By the end of the first quarter this year, Cook County plans to have launched a GIS Web site for public access to the data, including the aerial imagery. “Almost every department will benefit from having access to the imagery because, even though we’ve had imagery in paper form, typically it’s divided into one square mile per sheet,” Hobscheid says. “If you wanted to [look at] very large areas, it [could] be cumbersome. In a digital environment, it is much easier to navigate the data to accomplish whatever you’re doing.”
The county also plans to incorporate the aerial imagery into its 911 dispatching maps. “Even though they’ve had mapping to support their dispatching, they’ve never had photography underneath it,” Hobscheid says. “It may provide some additional information to the dispatcher.”
Cook County plans to update its imagery this spring to have a visual record of the changes that have occurred since 1998 and to improve the accuracy of the GIS. “That original flight was certainly supportive enough to create our GIS database, but to take it to the next level for topographic mapping, we need to get a little more accurate photography,” Hobscheid says.
Jefferson County, Colo.
Unlike Erie and Cook counties, Jefferson County, Colo., already had a fairly accurate GIS when it considered adding imagery to it. However, in the late 1990s, the county was experiencing unprecedented population growth, and the Information Technology Department was having trouble keeping the GIS current. The department was devoting too much staff time to creating custom maps for county agencies, says Dave Gallaher, director of information technology development for Jefferson County. “I [had] guys with master’s degrees sitting around trying to figure out what color to make the parks on the map,” he says “We [had] to get it so our customers [could] make their own maps and pull up their own [imagery].”
When deciding what type of imagery to purchase, the county needed to balance the technical needs of the GIS with the desires of the agencies that would be using the imagery. “[The county does not] maintain or deal with infrastructure in terms of manholes, sewer systems and streetlights,” Gallaher says. “We need to be able to see the roads, but not so much the rest of it. The six-inch pixels are nice, but it’s probably overkill when you have 800 square miles to deal with. File sizes get to be kind of large.”
In 2000, the county contracted with Thornton, Colo.-based Space Imaging to take satellite photographs and to create digital orthorectified photography at one-meter resolution for the GIS. Once the imagery was in the GIS, technicians began adjusting the data layers to line up with the photography. “We had roads that were built in the county years ago that were as much as 1,000 feet out of the designated right-of-way,” Gallaher says. “We had to shift lines because of what we’ve seen. We shift roads all the time based on what we see in those images.”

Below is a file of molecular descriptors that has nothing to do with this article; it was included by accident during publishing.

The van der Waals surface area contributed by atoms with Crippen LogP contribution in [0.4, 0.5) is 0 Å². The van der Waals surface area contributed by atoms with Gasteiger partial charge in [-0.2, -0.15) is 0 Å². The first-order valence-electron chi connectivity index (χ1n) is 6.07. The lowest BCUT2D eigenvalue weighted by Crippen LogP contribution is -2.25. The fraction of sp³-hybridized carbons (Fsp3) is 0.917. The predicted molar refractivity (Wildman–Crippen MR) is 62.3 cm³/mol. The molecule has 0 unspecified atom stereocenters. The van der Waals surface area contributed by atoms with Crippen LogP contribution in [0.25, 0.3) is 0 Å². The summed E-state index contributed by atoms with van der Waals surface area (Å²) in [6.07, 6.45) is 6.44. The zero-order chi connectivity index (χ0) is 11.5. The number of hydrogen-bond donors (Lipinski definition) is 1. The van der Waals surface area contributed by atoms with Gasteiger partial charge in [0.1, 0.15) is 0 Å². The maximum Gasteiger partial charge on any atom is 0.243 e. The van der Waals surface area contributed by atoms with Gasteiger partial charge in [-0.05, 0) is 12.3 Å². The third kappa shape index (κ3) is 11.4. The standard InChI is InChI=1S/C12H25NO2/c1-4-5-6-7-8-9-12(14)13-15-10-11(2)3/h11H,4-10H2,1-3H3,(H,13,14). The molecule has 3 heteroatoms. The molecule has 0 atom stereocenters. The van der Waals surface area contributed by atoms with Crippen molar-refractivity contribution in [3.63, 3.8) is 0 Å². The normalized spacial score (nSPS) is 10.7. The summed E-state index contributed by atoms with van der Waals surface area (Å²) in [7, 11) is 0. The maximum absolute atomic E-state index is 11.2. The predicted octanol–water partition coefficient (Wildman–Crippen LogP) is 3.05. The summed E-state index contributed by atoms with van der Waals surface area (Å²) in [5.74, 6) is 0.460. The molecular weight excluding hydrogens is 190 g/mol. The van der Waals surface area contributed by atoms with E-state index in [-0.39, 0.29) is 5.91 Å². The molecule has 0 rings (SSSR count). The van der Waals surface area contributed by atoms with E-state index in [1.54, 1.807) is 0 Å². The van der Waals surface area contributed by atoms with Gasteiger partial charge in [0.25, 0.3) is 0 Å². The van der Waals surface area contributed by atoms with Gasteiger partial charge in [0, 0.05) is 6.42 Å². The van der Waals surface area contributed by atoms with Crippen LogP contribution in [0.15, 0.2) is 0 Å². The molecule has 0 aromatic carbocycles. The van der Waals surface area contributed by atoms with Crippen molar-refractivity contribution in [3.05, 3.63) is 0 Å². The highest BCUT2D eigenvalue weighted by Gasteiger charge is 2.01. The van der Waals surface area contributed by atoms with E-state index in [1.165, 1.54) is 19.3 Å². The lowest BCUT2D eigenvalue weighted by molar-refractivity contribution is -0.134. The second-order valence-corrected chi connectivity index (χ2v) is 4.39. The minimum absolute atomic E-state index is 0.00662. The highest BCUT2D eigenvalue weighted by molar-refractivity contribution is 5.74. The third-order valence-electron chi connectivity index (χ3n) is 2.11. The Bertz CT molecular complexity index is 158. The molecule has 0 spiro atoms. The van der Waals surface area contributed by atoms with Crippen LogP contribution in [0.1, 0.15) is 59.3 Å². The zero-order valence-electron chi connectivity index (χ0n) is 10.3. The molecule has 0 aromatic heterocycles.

The county built a Web-based GIS that residents could use to create their own maps. The site contains satellite imagery as a background layer. “[The site] is a huge value to the county just in terms of what people can do with that information,” Gallaher says. “We’ve got probably 40 data layers they can click on and add to the information [on their screens].”
Currently, the county is using the satellite imagery to create a GIS layer of building footprints. “Instead of having somebody manually go through and draw little boxes around where each building footprint is, we’re going to do it off the satellite [imagery],” Gallaher says. “We can write an algorithm, tell the computer to look for [a] signature and [identify it as] a building. Not only do we get all the building footprints, but we get them as-built, rather than as-designed.”
The county also used satellite images to help fight the Hayman Fire, which burned 137,000 acres in Colorado last summer. When helicopter pilots were having trouble identifying the exact boundaries of the fire because of heavy smoke, the county called Space Imaging to shoot pictures of the area from the firm’s satellite, which has infrared sensors.
Within three hours, the county had a photo showing exactly where the fire was burning. “This was not an orthorectified image, but one of the advantages of a satellite is the image is almost orthorectified out of the box because of the intense height of the satellite,” Gallaher says. “During the course of that fire, they took an image every chance they could get. I think we had four or five spectacular images of this thing.”
Worth a thousand words
Several factors can influence the type of imagery local governments choose to add to their GIS. If cost is a primary concern, local governments may want to follow Cook County’s lead and start with using free or low-cost digital orthophotos from the U.S. Geological Survey. “Even though it’s not extremely high resolution, it’s relatively accurate photography spatially,” Nolan says.
If cities and counties need higher-resolution images or infrared data, satellite photography like Jefferson County’s may fit the bill. For even higher-resolution images, local governments can contract for aerial photography, as Erie County did.
Regardless of the type of imagery local governments use, they find that it adds information to the GIS that would have been impossible to create otherwise. “It is critical to have imagery,” Gallaher says. “You can have all the lovely vectors you like, but [imagery] brings it alive. You could never afford the cost of digitizing every tree. Why not just simply show the image?”